|First author||Year||Country||Ethnicity||Study design||Number||Gender (M/F)||Source of controls||Age||Evidence of FCD||Diagnosis of epilepsy||Methods||NMDA receptors||Quality assessment|
|Nobuhiro Mikuni et al.||1999||USA||Caucasian||Case-control||3||3||2/1||2/1||Non-CD tissue||7-18||Pathology||Symptoms and EEG||ICC and immunoblot analysis||NR1 and NR2B||Middle-high|
|Nobuhiro Mikuni et al.||1999||USA||Caucasian||Case-control||3||3||2/1||2/1||Non-CD tissue||6-18||Pathology||Symptoms and EEG||ICC and immunoblot analysis||NR1||Middle-high|
|Ying Z et al.||1999||USA||Caucasian||Case-control||11||11||11||11||Non-CD tissue||Pathology||Symptoms and EEG||Immunoblot analysis||NR1 and NR2B||Middle-high|
|Thomas L Babb et al.||2000||USA||Caucasian||Case-control||3||3||3||3||Non-CD tissue||Pathology||Symptoms and EEG||Immunoblot analysis||NR1||Middle-high|
|Iniad M Najm et al.||2000||USA||Caucasian||Case-control||5||5||1/4||1/4||Non-CD tissue||15-29||Pathology||Symptoms and EEG||ICC||NR1 and NR2B||Middle-high|
|Zhong Ying et al.||2004||USA||Caucasian||Case-control||4||4||1/3||1/3||Non-CD tissue||3.5-17||Pathology||Symptoms and EEG||Immunoblot analysis||NR2B||Middle-high|
|Gabriel Moddel et al.||2005||USA||Caucasian||Case-control||20||8||8/12||8||Non-CD tissue||0-4||Pathology||Symptoms and EEG||ICC and immunoblot analysis||NR2B||Middle-high|
|Akira Hodozuka et al.||2006||Japan||Asian||Case-control||15||15||7/8||7/8||Non-CD tissue||0.6-8||Pathology||Symptoms and EEG||Immunohistochemical staining||NR1 and NR2A/B||Middle-high|
|Lei Liu et al.||2008||China||Asian||Case-control||20||4||14/6||4||Non-CD tissue||1-17||Pathology||Symptoms and EEG||En Vision||NR1 and NR2A/B||Middle-high|
|Jie Zheng et al.||2011||China||Asian||Case-control||20||10||12/8||10||Non-CD tissue||18-45||Pathology||Symptoms and EEG||ICC||NR1 and NR2A/B||Middle-high|
Table 1: Characteristics of included studies in this meta-analysis.
1. Histological and immunocytochemical (ICC) staining : NR1 and NR2A/B ICC staining was qualitatively graded according to the following criteria: (a) the presence and extent of NMDA receptors staining (estimation of the percentage of stained neurons). The extent of NR1 and NR2A/B ICC staining of neurons was calculated among 100 neurons by observing 2-3 high power field (HPF), then graded according to the following system: 4=receptor-labeled neurons cover more than 70% of the neurons; 3=receptor-labeled neurons cover between 40% and 69% of the neurons; 2=receptor-labeled neurons cover between 20% and 39% of the neurons; 1=receptor-labeled neurons cover less than 20% of the neurons; 0=no receptor-labeled neurons in 100 neurons. (b) The intensity of cellular staining of various dysplastic areas. ICC density of NR1 and NR2A/B staining was graded according to the following system: 3=dark; 2=mildly dark; 1=faint; 0=no labeling. The final grade was obtained by adding the scores for extent and density (maximum grade of 7 for the most severe protein expression).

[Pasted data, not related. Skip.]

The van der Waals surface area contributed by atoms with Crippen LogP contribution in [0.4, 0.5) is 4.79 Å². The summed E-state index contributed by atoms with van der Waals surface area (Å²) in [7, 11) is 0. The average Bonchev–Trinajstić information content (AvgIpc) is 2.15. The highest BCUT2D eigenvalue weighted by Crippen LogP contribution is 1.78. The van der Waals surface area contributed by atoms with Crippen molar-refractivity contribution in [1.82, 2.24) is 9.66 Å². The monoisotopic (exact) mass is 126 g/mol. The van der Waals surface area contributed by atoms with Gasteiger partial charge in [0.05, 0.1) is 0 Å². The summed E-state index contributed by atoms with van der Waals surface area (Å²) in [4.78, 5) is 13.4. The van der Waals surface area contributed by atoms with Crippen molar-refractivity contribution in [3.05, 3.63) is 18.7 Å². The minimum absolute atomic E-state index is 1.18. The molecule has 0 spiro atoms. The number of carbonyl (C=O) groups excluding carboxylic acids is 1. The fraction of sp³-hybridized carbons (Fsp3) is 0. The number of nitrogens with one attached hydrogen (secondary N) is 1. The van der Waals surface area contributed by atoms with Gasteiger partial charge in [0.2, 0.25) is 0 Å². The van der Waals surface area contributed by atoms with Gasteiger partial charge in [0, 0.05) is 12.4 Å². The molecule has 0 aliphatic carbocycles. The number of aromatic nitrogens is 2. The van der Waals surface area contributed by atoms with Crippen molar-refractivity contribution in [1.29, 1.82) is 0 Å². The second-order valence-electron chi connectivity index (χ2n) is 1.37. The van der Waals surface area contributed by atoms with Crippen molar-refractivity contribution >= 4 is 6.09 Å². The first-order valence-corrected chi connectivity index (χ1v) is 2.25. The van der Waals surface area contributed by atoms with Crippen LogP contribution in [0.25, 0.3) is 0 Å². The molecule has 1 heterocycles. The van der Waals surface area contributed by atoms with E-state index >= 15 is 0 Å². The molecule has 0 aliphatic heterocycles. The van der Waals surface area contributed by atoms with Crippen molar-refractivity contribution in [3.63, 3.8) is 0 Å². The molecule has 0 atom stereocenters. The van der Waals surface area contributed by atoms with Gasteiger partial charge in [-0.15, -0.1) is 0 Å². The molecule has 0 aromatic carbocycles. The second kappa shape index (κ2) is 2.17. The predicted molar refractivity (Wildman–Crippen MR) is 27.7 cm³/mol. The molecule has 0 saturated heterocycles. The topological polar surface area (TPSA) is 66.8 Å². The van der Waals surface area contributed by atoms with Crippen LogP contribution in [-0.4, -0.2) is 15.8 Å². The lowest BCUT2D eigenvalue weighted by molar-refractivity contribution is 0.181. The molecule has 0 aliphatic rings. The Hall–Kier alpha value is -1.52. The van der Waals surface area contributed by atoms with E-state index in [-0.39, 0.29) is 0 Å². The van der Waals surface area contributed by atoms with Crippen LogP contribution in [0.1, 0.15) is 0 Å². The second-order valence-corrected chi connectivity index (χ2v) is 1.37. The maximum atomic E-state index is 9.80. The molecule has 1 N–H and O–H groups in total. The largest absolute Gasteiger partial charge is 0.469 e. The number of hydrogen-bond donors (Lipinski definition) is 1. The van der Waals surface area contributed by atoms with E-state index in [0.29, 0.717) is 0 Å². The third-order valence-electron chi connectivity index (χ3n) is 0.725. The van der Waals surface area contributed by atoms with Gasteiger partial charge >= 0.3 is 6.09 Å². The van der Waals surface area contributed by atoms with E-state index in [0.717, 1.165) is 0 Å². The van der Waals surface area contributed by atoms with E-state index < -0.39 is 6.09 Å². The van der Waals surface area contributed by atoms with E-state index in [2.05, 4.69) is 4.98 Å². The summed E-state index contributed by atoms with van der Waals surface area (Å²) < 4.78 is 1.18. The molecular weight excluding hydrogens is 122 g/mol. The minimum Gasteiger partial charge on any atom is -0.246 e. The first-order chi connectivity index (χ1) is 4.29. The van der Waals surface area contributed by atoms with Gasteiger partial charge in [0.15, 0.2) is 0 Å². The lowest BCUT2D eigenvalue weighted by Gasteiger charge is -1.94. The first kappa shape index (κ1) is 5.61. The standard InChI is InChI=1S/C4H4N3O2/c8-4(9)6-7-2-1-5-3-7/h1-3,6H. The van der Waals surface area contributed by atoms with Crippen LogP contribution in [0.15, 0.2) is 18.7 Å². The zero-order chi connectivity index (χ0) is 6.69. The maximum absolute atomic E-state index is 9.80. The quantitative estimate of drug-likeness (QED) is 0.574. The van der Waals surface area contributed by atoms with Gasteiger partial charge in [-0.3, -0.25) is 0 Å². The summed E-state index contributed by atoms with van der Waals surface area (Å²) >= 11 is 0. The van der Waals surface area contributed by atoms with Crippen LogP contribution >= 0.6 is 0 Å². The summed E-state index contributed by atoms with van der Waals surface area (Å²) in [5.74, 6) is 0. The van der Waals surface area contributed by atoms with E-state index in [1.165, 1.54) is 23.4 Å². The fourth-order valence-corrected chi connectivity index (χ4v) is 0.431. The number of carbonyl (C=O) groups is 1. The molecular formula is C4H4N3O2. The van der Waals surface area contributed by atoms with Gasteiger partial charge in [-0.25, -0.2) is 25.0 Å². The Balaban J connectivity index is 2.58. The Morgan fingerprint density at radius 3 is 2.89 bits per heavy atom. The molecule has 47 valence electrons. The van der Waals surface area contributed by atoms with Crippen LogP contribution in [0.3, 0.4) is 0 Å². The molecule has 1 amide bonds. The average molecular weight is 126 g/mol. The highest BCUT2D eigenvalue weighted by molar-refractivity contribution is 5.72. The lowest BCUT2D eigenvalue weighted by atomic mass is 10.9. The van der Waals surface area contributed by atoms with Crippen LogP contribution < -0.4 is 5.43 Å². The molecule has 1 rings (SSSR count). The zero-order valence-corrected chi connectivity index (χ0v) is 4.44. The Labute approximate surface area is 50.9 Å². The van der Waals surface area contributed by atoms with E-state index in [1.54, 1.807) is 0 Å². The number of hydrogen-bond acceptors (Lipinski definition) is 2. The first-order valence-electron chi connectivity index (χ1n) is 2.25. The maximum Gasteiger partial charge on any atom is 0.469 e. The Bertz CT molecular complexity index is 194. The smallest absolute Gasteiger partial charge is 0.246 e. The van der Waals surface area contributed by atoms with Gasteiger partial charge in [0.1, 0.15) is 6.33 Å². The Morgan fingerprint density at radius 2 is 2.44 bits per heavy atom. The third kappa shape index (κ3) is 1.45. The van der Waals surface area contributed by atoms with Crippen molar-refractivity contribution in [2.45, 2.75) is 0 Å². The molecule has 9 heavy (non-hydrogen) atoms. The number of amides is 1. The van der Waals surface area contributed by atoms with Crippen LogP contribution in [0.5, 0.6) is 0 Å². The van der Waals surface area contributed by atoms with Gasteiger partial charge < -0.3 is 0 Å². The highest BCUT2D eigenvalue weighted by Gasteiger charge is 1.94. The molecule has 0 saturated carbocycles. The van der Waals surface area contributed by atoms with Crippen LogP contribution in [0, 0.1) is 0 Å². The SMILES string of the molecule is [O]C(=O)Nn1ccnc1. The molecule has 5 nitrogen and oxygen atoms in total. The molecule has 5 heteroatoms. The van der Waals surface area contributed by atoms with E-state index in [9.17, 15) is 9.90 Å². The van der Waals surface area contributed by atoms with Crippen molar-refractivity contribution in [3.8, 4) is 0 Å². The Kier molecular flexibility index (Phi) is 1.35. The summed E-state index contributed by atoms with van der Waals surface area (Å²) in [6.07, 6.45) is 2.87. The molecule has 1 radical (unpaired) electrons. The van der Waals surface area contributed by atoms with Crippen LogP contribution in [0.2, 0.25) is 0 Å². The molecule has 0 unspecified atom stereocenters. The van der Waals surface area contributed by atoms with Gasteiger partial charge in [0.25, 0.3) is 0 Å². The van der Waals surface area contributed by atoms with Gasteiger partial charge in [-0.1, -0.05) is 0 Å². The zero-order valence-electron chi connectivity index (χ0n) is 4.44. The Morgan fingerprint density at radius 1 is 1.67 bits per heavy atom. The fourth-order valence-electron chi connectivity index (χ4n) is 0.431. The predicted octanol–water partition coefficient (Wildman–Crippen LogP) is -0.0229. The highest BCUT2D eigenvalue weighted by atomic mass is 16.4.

2. Immunoblot analysis: The tissue was prepared for Western immunoblot as previously described  with minor modifications. CD or non-CD specimens were firstly processed for immunoblotting, then incubated with polyclonal NR1 or NR2A/B primary antibody, and subsequently with secondary antibody (Jackson ImmunoResearch, West Grove, PA, USA). Protein-antibody complexes were visualized with enhanced chemiluminescence reagents (ECL-PLUS; Amersham, Arlington Heights, IL, USA). To quantify the protein densities, blots were scanned, and the digitized images of the bands imported into NIH Image v.1.58 densitometry software. The digitized gray values of each band were used as a semiquantitative parameter for the amount of NMDA receptors protein.
More specifically, ICC alone was conducted in two trials while immunoblot analysis in three, and both of them were used in other three studies. There were the other two studies conducted immunohistochemistry yet did not have detailed data. We discussed them in subgroup. As for the NMDA receptors investigated among the selected studies, NR1 was tested alone in two trials as well as NR2B, and both of them were tested in 6 studies. The specific data of each trial was displayed in Table 2-5.
|Gabriel Moddel 2005||USA||Caucasian||5.3||0.3||20||3||0.37||8|
|Iniad M Najm 2000||USA||Caucasian||7.9||0.59||5||5.7||1.9||5|
|Jie Zheng 2011||China||Asian||5||4.44||20||3||2.22||10|
Table 2: Outcomes of included studies under experimental methods (NR2B, ICC).
|Nobuhiro Mikuni 1999||USA||Caucasian||169||0||3||75||21||3|
|Ying Z 1999||USA||Caucasian||168||13||11||76||9||11|
|Zhong Ying 2004||USA||Caucasian||195||23||4||125||9||4|
|Gabriel Moddel 2005||USA||Caucasian||90||14||20||41||13||8|
Table 3: Outcomes of included studies under experimental methods (NR2B, immunoblot).
|Iniad M Najm 2000||USA||Caucasian||6.3||1.78||5||5.7||1.33||5|
|Jie Zheng 2011||USA||Caucasian||5||4.44||20||3.5||2.96||10|
Table 4: Outcomes of included studies under experimental methods (NR1, ICC).
|Nobuhiro Mikuni 1999||USA||Caucasian||147||23||3||139||18||3|
|Nobuhiro Mikuni 1999||USA||Caucasian||106||16||3||97||17||3|
|Ying Z 1999||USA||Caucasian||193||19||11||187||16||11|
|Thomas L Babb 2000||USA||Caucasian||135||20||3||122||19||3|
Table 5: Outcomes of included studies under experimental methods (NR1, immunoblot).
All quality of included studies were satisfied for meta-analysis (moderate-high quality).
Quantitative data synthesis and outcomes